As an example, if a monthly paid employee has the tax code 1257L, which provides tax free pay of £12,570/12 = £,1047.50 tax free pay each month. If the employee were to stay below £1,047.50 for the month 1 (April) payroll, they would pay no income tax. However, once they go over their Personal Allowance for the month, they will start paying income tax @ 20% on all earnings over £1,047.50 that month. Higher rates of income tax will be deducted depending on the employees’ earnings. Below is a table from HMRC showing the different income tax brackets,

BandTaxable incomeTax rate
Personal AllowanceUp to £12,5700%
Basic rate£12,571 to £50,27020%
Higher rate£50,271 to £150,00040%
Additional rateover £150,00045%

At this point it’s worth focusing on the previously mentioned point that income tax is calculated on a year-to-date basis. In the example above we discussed month 1 (April), but what happens when we start to progress through the tax year? Well, if we are in month 2 (May) and the employee has the code 1257L they will have two months tax free allowance,

12,570/12 x 2 = £2,095 tax free pay

As income tax is calculated year-to-date you need to use the earnings year to date. If the employee earnt £2,000 in both April and May, YTD they have earnt gross £4,000. As per the calculation above they have £2,095 tax free pay, which you then deduct from the YTD earnings,

4,000 – 2,095 = £1,905 taxable earnings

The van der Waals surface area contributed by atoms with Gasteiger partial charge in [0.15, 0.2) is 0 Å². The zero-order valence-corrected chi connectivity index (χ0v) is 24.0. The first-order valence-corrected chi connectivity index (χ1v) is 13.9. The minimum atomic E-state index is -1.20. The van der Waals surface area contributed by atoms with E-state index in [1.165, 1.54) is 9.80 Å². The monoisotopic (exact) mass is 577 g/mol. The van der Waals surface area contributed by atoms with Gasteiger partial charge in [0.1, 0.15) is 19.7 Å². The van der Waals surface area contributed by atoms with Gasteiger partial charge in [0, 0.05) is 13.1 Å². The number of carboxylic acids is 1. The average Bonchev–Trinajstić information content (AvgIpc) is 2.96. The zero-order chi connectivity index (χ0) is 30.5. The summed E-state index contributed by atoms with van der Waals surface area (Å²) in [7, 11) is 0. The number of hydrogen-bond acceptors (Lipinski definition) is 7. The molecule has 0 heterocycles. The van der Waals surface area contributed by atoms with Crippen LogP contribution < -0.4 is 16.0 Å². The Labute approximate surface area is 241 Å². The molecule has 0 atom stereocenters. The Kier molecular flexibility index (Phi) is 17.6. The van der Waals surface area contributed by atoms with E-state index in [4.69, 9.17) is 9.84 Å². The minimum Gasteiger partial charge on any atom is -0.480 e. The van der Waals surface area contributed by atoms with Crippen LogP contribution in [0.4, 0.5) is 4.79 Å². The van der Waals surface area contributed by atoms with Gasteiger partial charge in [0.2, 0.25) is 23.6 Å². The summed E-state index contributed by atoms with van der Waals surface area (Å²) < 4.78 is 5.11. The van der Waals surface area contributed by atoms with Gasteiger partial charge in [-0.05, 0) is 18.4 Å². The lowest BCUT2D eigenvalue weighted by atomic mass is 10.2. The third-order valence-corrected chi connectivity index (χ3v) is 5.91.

20% of 1,905 = £381 income tax YTD

 It is important to remember this is the YTD tax, not the tax deducted in month 2. The amount of tax payable in month 2 would be the tax YTD minus month 1 income tax.

A really useful report is the P11, this allows you to run through the tax year seeing how tax is being calculated as an employee progresses through the tax year.

I’ve spoken about income tax being calculated on a YTD basis numerous times in this blog, but there is an exception when income tax is calculated on the current pay period being paid. This happens when an employee has a week 1/month 1 tax code, otherwise known as emergency tax codes. These codes will either have W1, M1 or an X after the tax code, eg 1257L W1, 1257L M1 or 1257L X.

As an example, if an employee has a tax code 1257L M1 and was paid £2,000 in month 6 (September), the income tax calculation would be,

12,570/12 = £1,047.50 tax free paid

2,000 – 1,047.50 = £952.50 taxable earnings

20% of 952.50 = £190.50 income tax due

In the example above it doesn’t matter how much was earnt in the previous tax months in that tax year, the income tax is only calculated on the taxable earnings within that pay period.

I hope this blog serves as a useful guide to how income tax is calculated. It is a big subject and in fairness we haven’t been able to cover all areas. In future blogs we will look at different areas of income tax, but in the meantime HMRC has useful resources for further reading. If you have any questions, please drop us a message.

What Are Qualifying Earnings?!

At Alderley Payroll Services we believe it’s really important employees understand how their pay is calculated. One question frequently asked is, “what are qualifying earnings?” To answer that in one sentence quoting from the NEST website,

“Qualifying earnings is the name given to a band of earnings that you can use to calculate contributions for auto enrolment.”